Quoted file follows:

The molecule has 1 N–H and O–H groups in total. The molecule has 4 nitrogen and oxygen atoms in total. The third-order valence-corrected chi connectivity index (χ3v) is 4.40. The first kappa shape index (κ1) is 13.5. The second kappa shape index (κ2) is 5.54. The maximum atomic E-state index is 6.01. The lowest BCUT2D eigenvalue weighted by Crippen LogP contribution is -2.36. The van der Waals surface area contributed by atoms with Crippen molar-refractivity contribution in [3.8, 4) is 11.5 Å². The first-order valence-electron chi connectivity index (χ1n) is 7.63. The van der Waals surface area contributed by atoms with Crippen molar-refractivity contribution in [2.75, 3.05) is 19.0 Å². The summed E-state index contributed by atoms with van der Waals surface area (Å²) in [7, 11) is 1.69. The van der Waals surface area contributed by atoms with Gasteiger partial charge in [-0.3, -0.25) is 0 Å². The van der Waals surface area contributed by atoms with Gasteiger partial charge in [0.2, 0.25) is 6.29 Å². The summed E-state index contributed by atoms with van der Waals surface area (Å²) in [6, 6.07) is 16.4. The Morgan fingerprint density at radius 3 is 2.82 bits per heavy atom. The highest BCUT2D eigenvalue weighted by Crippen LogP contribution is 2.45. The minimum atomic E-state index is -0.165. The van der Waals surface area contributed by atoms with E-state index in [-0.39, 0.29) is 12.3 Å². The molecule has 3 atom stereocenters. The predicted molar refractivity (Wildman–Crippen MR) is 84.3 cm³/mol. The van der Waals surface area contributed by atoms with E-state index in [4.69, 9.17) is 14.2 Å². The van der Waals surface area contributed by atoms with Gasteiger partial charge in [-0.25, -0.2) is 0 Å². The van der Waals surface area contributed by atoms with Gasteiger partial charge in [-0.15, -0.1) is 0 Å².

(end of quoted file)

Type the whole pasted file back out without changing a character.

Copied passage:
The molecule has 1 N–H and O–H groups in total. The molecule has 4 nitrogen and oxygen atoms in total. The third-order valence-corrected chi connectivity index (χ3v) is 4.40. The first kappa shape index (κ1) is 13.5. The second kappa shape index (κ2) is 5.54. The maximum atomic E-state index is 6.01. The lowest BCUT2D eigenvalue weighted by Crippen LogP contribution is -2.36. The van der Waals surface area contributed by atoms with Crippen molar-refractivity contribution in [3.8, 4) is 11.5 Å². The first-order valence-electron chi connectivity index (χ1n) is 7.63. The van der Waals surface area contributed by atoms with Crippen molar-refractivity contribution in [2.75, 3.05) is 19.0 Å². The summed E-state index contributed by atoms with van der Waals surface area (Å²) in [7, 11) is 1.69. The van der Waals surface area contributed by atoms with Gasteiger partial charge in [-0.3, -0.25) is 0 Å². The van der Waals surface area contributed by atoms with Gasteiger partial charge in [0.2, 0.25) is 6.29 Å². The summed E-state index contributed by atoms with van der Waals surface area (Å²) in [6, 6.07) is 16.4. The Morgan fingerprint density at radius 3 is 2.82 bits per heavy atom. The highest BCUT2D eigenvalue weighted by Crippen LogP contribution is 2.45. The minimum atomic E-state index is -0.165. The van der Waals surface area contributed by atoms with E-state index in [-0.39, 0.29) is 12.3 Å². The molecule has 3 atom stereocenters. The predicted molar refractivity (Wildman–Crippen MR) is 84.3 cm³/mol. The van der Waals surface area contributed by atoms with E-state index in [4.69, 9.17) is 14.2 Å². The van der Waals surface area contributed by atoms with Gasteiger partial charge in [-0.25, -0.2) is 0 Å². The van der Waals surface area contributed by atoms with Gasteiger partial charge in [-0.15, -0.1) is 0 Å².